In all seriousness, age is just a number. The bigger the number, the more life you have lived. The more chances you have had to love and be loved; that is a blessing.
Seven is the world's favorite number. 7 days of the week, 7 colors in the rainbow, 7 continents, 7 seas and even 7 notes on a music scale. The world loves 7. I do not.
“Fearless” Nicholas ended his battle with leukemia and all of its complications today, unfortunately for us, it is not the ending we had all prayed and hoped for. Nicholas was able to remain comfortable throughout this last fight. His lung disease, however, progressed at a very rapid pace. He was not able to overcome his Graft vs Host disease. Finally, finally he will not suffer anymore. We that loved him and knew him so well understand his abundant love for life and for living. He taught us so much. We are such better people for having his bright light in our lives! We pray that God’s peace and love is with all of you. We are truly blessed for every day we had Nicholas with us. Nicholas now walks a path beside Jesus- He is victorious after all.
I wrote this 7 years ago...in some ways I feel as if I was more positive and accepting at that point in time than I am today. It's difficult to show positivity and cheer today. Today, on this day now for 6 years I have allowed myself to do nothing more than just be. I don't make big plans, I did for a few years, but it was difficult and it filled us with trepidation. I don't engage in a lot of activity, I don't place myself in any type of social situation, I don't allow myself to feel obligated to anyone or anything and I do so guilt-free. June 29 belongs to Nicholas.
Every day of the year I remember my Nicholas, but on the 29th of June I pause from existing in a parallel universe where I walk in the past with Nick and the present/future with the rest of my family and I allow myself the freedom to put him first above all other responsibilities. Although those who haven't walked in my shoes may be quick to question my choices, rather than feel the need to explain, I simply hold them away at a safe distance. No one will have the power to deny me this time to be Nicholas' mom.
The past 7 years have brought some tremendous changes our way. The oldest of our clan finished high school, went to college, technical school and entered the working world. Feeling unfulfilled he joined the armed forces. He also married the love of his life. Child #3 finished middle school, ventured to a brand new high school to search for peace of mind and solace of the heart, graduated and moved through a successful first year of college. Child #4 closed out the Kovaleski years in elementary school, middle school and is now eagerly embracing his senior year. The younger two have surpassed the age Nicholas lived to be. All 3 have turned 16, learned to drive and gotten their driver's licenses. We've had proms, graduations, recitals, religious sacraments, school musicals, band and chorus concerts, holidays and birthday parties and of course a marriage all without their brother beside them.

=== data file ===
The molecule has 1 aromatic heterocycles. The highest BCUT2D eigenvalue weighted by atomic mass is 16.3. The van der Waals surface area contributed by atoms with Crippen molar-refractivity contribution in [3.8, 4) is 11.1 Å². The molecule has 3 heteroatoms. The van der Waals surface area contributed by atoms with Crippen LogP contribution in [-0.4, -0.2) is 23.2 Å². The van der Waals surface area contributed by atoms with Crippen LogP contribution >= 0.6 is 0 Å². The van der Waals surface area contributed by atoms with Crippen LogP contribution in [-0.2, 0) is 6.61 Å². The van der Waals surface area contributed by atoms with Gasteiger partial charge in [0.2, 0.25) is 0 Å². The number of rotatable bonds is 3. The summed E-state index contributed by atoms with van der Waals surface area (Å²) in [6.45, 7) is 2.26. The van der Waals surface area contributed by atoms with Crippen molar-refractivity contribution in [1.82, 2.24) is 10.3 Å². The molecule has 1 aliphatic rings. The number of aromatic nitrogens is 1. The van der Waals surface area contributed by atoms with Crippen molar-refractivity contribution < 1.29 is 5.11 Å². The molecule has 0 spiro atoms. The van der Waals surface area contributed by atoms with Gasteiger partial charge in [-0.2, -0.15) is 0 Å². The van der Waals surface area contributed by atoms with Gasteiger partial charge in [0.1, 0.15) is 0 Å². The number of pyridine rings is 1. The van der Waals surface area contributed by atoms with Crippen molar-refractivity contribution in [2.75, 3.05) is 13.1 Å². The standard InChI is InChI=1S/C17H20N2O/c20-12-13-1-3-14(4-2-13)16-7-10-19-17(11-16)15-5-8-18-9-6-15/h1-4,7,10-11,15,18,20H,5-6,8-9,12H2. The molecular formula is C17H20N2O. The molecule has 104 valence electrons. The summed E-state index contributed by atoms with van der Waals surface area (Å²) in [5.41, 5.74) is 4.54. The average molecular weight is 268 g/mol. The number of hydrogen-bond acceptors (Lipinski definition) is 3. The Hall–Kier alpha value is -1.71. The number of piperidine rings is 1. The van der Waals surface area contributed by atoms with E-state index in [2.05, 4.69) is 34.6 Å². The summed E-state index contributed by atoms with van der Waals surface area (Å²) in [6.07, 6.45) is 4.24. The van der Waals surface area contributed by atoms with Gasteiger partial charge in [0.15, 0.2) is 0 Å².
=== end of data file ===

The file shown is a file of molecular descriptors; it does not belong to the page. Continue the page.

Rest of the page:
That doesn't even take into account the day-to-day interactions we've missed, the bickering we didn't miss, but wish we had had, the being here and being with us that we took for granted and assumed we'd have. The loss is too big. Not only was Nicholas' life taken from us, but the present and future for each of us was stolen to some degree. We are getting used to the day to day missing Nick, but those special moments are still difficult to handle. We still look at 3 children where 4 used to be.
Thank God for child #1, #3 and #4. Every moment of every day that they depended on us to continue to be their parent and BE present. THAT was our saving GRACE. THEY gave us purpose. “The most precious gift we can offer (our children) is our attention. When mindfulness embraces those we love, they will bloom like flowers.” ― Thich Nhat Hanh
Lucky number 7 is not so lucky in this case. It's just 7. 7 too many. We are thankful for the grace and blessings God has given us during these 7 years, however; if we could have our Nicky with us, we'd much prefer that instead.
I hope you're keeping an eye on us, Nicholas and that we are making you proud...